• Ed Pepper, American Democrat politician, Alternate Delegate to Democratic National Convention from Alabama, 1956
  • George Wharton Pepper (1867-1961), American Republican politician, U.S. Senator from Pennsylvania, 1922-27; Defeated in primary, 1926; Member of Republican National Committee from Pennsylvania, 1922-24
  • Gregory D. Pepper, American politician, Candidate for U.S. Representative from Texas 22nd District, 1994, 1996
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  • The History of the Pepper Family in America and Allied Lines by Florence Pepper Raya.
  • The Descendants and Some Ancestors of Luther Marvin Smith and his Wife, Ada Penn Pepper of Lincoln County, Mississippi by Charlie Rabb Ashford.
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Citations



  1. ^ Rubincam, Milton. The Old United Empire Loyalists List. Genealogical Publishing Co., Inc, 1976. (Originally published as; United Empire Loyalists. The Centennial of the Settlement of Upper Canada. Rose Publishing Company, 1885.) ISBN 0-8063-0331-X

Other References

  1. Lennard, Reginald. Rural England 1086-1135 A Study of Social and Agrarian Conditions. Oxford: Clarendon Press, 1959. Print.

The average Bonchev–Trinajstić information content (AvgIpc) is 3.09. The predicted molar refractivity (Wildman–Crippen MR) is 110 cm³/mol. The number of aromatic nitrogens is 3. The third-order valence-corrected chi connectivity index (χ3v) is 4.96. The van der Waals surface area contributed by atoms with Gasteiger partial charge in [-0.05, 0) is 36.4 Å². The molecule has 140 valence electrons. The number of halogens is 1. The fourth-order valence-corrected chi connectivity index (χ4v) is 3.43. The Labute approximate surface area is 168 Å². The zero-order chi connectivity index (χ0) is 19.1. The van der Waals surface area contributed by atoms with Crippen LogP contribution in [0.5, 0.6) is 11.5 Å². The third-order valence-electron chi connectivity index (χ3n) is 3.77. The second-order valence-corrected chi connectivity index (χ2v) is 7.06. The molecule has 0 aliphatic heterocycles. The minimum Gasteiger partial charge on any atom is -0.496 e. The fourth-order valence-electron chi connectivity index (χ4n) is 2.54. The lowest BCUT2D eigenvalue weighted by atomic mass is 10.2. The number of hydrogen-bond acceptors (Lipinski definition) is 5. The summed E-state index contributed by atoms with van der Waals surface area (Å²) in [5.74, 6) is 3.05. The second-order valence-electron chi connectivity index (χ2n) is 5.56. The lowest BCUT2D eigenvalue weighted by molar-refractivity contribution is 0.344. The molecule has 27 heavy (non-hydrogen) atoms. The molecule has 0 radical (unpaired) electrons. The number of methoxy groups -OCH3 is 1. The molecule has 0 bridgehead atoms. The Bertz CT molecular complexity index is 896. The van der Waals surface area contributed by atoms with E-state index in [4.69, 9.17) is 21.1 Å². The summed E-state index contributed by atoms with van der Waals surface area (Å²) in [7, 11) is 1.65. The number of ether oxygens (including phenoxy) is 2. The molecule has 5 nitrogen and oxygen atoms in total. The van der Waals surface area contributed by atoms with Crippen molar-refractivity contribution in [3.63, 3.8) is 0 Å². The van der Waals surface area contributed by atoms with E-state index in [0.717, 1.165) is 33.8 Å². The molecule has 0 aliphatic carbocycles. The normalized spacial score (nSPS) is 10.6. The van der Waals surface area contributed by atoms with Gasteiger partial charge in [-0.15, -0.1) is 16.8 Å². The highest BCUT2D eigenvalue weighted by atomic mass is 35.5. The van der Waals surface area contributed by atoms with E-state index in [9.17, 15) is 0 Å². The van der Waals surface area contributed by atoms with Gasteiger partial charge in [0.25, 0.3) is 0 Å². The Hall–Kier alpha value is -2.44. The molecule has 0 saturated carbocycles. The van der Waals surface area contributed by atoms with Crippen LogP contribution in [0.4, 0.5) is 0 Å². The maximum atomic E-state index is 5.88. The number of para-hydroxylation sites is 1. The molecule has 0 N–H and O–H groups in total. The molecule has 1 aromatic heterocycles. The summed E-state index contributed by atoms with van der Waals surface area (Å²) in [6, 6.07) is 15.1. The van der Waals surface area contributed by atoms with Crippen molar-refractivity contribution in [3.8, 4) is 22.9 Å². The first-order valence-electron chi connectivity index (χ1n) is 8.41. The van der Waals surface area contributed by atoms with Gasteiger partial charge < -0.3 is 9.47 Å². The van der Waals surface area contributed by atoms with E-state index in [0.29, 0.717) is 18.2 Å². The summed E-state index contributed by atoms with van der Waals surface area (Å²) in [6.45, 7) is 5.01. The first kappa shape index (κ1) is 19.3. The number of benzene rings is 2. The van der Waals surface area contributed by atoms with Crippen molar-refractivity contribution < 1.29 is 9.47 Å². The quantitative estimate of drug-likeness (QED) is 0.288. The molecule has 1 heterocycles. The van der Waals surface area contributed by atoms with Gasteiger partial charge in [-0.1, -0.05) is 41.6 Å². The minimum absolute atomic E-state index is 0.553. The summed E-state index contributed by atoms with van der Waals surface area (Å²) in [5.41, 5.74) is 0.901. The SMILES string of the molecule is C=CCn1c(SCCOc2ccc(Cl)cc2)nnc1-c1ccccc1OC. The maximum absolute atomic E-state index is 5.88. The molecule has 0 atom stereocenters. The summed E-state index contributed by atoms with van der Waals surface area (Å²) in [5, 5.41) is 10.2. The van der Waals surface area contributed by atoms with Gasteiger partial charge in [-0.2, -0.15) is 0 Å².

2. Mills, A.D. Dictionary of English Place-Names. Oxford: Oxford University Press, 1991. Print. (ISBN 0-19-869156-4).
  3. Bolton, Charles Knowles. Bolton's American Armory. Baltimore: Heraldic Book Company, 1964. Print.
  4. Leeson, Francis L. Dictionary of British Peerages. Baltimore: Genealogical Publishing, 1986. Print. (ISBN 0-8063-1121-5).
  5. Foster, Joseph. Dictionary of Heraldry Feudal Coats of Arms and Pedigrees. London: Bracken Books, 1989. Print. (ISBN 1-85170-309-8).
  6. Bowman, George Ernest. The Mayflower Reader A Selection of Articales from The Mayflower Descendent. Baltimore: Genealogical Publishing. Print.
  7. Weis, Frederick Lewis, Walter Lee Sheppard and David Faris. Ancestral Roots of Sixty Colonists Who Came to New England Between 1623 and 1650 7th Edition. Baltimore: Genealogical Publishing, 1992. Print. (ISBN 0806313676).
  8. Sanders, Joanne McRee Edition. English Settlers in Barbados 1637-1800. Baltimore: Genealogical Publishing. Print.
  9. Hanks, Hodges, Mills and Room. The Oxford Names Companion. Oxford: Oxford University Press, 2002. Print. (ISBN 0-19-860561-7).
  10. Marcharn, Frederick George. A Constitutional History of Modern England 1485 to the Present. London: Harper and Brothers, 1960. Print.
  11. ...

The Pepper Family Crest was acquired from the Houseofnames.com archives. The Pepper Family Crest was drawn according to heraldic standards based on published blazons. We generally include the oldest published family crest once associated with each surname.

This page was last modified on 9 March 2016 at 15:17.